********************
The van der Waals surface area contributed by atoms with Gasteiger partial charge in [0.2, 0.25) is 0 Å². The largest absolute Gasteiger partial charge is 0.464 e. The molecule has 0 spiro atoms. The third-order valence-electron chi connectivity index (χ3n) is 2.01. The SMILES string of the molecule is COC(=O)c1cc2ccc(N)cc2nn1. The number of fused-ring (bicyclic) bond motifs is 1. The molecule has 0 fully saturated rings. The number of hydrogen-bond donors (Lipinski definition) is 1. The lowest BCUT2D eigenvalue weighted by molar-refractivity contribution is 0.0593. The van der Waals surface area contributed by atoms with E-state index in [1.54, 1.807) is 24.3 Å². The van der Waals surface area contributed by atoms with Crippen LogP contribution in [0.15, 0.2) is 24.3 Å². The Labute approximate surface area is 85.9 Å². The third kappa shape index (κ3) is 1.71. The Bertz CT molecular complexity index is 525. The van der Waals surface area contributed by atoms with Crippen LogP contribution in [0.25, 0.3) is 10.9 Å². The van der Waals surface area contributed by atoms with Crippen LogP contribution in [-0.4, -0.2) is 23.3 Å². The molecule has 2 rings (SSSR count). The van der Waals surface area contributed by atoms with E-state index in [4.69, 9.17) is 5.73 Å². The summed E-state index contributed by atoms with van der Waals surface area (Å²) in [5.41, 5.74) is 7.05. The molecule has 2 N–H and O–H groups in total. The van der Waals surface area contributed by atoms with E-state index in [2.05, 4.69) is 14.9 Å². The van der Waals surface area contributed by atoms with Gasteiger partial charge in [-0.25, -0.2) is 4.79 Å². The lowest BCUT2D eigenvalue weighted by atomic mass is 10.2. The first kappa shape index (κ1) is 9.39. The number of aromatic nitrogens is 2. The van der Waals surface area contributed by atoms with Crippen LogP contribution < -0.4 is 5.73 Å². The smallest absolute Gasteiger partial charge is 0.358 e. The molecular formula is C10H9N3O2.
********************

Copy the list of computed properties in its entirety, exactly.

The van der Waals surface area contributed by atoms with Gasteiger partial charge in [0.2, 0.25) is 0 Å². The largest absolute Gasteiger partial charge is 0.464 e. The molecule has 0 spiro atoms. The third-order valence-electron chi connectivity index (χ3n) is 2.01. The SMILES string of the molecule is COC(=O)c1cc2ccc(N)cc2nn1. The number of fused-ring (bicyclic) bond motifs is 1. The molecule has 0 fully saturated rings. The number of hydrogen-bond donors (Lipinski definition) is 1. The lowest BCUT2D eigenvalue weighted by molar-refractivity contribution is 0.0593. The van der Waals surface area contributed by atoms with E-state index in [1.54, 1.807) is 24.3 Å². The van der Waals surface area contributed by atoms with Crippen LogP contribution in [0.15, 0.2) is 24.3 Å². The Labute approximate surface area is 85.9 Å². The third kappa shape index (κ3) is 1.71. The Bertz CT molecular complexity index is 525. The van der Waals surface area contributed by atoms with Crippen LogP contribution in [0.25, 0.3) is 10.9 Å². The van der Waals surface area contributed by atoms with Crippen LogP contribution in [-0.4, -0.2) is 23.3 Å². The molecule has 2 rings (SSSR count). The van der Waals surface area contributed by atoms with E-state index in [4.69, 9.17) is 5.73 Å². The summed E-state index contributed by atoms with van der Waals surface area (Å²) in [5.41, 5.74) is 7.05. The molecule has 2 N–H and O–H groups in total. The van der Waals surface area contributed by atoms with E-state index in [2.05, 4.69) is 14.9 Å². The van der Waals surface area contributed by atoms with Gasteiger partial charge in [-0.25, -0.2) is 4.79 Å². The lowest BCUT2D eigenvalue weighted by atomic mass is 10.2. The first kappa shape index (κ1) is 9.39. The number of aromatic nitrogens is 2. The van der Waals surface area contributed by atoms with Crippen LogP contribution < -0.4 is 5.73 Å². The smallest absolute Gasteiger partial charge is 0.358 e. The molecular formula is C10H9N3O2.